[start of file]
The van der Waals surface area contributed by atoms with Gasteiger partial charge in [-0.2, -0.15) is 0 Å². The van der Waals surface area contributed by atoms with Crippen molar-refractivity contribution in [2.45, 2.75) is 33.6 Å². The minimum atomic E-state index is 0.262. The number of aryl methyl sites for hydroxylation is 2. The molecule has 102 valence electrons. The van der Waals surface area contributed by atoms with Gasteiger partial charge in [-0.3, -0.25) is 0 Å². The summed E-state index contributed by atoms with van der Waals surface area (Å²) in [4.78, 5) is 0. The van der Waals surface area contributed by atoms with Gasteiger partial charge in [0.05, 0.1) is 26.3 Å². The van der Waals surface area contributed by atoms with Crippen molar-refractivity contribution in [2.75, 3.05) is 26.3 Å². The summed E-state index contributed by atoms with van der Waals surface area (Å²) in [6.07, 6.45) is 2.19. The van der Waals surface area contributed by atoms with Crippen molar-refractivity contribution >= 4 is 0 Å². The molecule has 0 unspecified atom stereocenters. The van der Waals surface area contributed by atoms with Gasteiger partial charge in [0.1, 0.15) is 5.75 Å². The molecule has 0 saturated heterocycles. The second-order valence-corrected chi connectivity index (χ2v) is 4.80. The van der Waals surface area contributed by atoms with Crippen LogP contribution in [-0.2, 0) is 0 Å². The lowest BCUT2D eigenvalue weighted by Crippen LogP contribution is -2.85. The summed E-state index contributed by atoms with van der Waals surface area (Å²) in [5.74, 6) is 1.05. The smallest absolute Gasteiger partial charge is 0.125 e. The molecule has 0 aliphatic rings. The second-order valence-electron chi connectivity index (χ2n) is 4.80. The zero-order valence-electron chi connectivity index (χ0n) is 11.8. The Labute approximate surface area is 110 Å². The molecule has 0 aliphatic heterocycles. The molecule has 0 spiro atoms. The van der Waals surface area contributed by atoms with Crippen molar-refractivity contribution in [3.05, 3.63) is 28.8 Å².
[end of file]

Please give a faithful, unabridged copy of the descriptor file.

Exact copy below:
The van der Waals surface area contributed by atoms with Gasteiger partial charge in [-0.2, -0.15) is 0 Å². The van der Waals surface area contributed by atoms with Crippen molar-refractivity contribution in [2.45, 2.75) is 33.6 Å². The minimum atomic E-state index is 0.262. The number of aryl methyl sites for hydroxylation is 2. The molecule has 102 valence electrons. The van der Waals surface area contributed by atoms with Gasteiger partial charge in [-0.3, -0.25) is 0 Å². The summed E-state index contributed by atoms with van der Waals surface area (Å²) in [4.78, 5) is 0. The van der Waals surface area contributed by atoms with Gasteiger partial charge in [0.05, 0.1) is 26.3 Å². The van der Waals surface area contributed by atoms with Crippen molar-refractivity contribution in [2.75, 3.05) is 26.3 Å². The summed E-state index contributed by atoms with van der Waals surface area (Å²) in [6.07, 6.45) is 2.19. The van der Waals surface area contributed by atoms with Crippen molar-refractivity contribution >= 4 is 0 Å². The molecule has 0 unspecified atom stereocenters. The van der Waals surface area contributed by atoms with Gasteiger partial charge in [0.1, 0.15) is 5.75 Å². The molecule has 0 saturated heterocycles. The second-order valence-corrected chi connectivity index (χ2v) is 4.80. The van der Waals surface area contributed by atoms with Crippen LogP contribution in [-0.2, 0) is 0 Å². The lowest BCUT2D eigenvalue weighted by Crippen LogP contribution is -2.85. The summed E-state index contributed by atoms with van der Waals surface area (Å²) in [5.74, 6) is 1.05. The smallest absolute Gasteiger partial charge is 0.125 e. The molecule has 0 aliphatic rings. The second-order valence-electron chi connectivity index (χ2n) is 4.80. The zero-order valence-electron chi connectivity index (χ0n) is 11.8. The Labute approximate surface area is 110 Å². The molecule has 0 aliphatic heterocycles. The molecule has 0 spiro atoms. The van der Waals surface area contributed by atoms with Crippen molar-refractivity contribution in [3.05, 3.63) is 28.8 Å².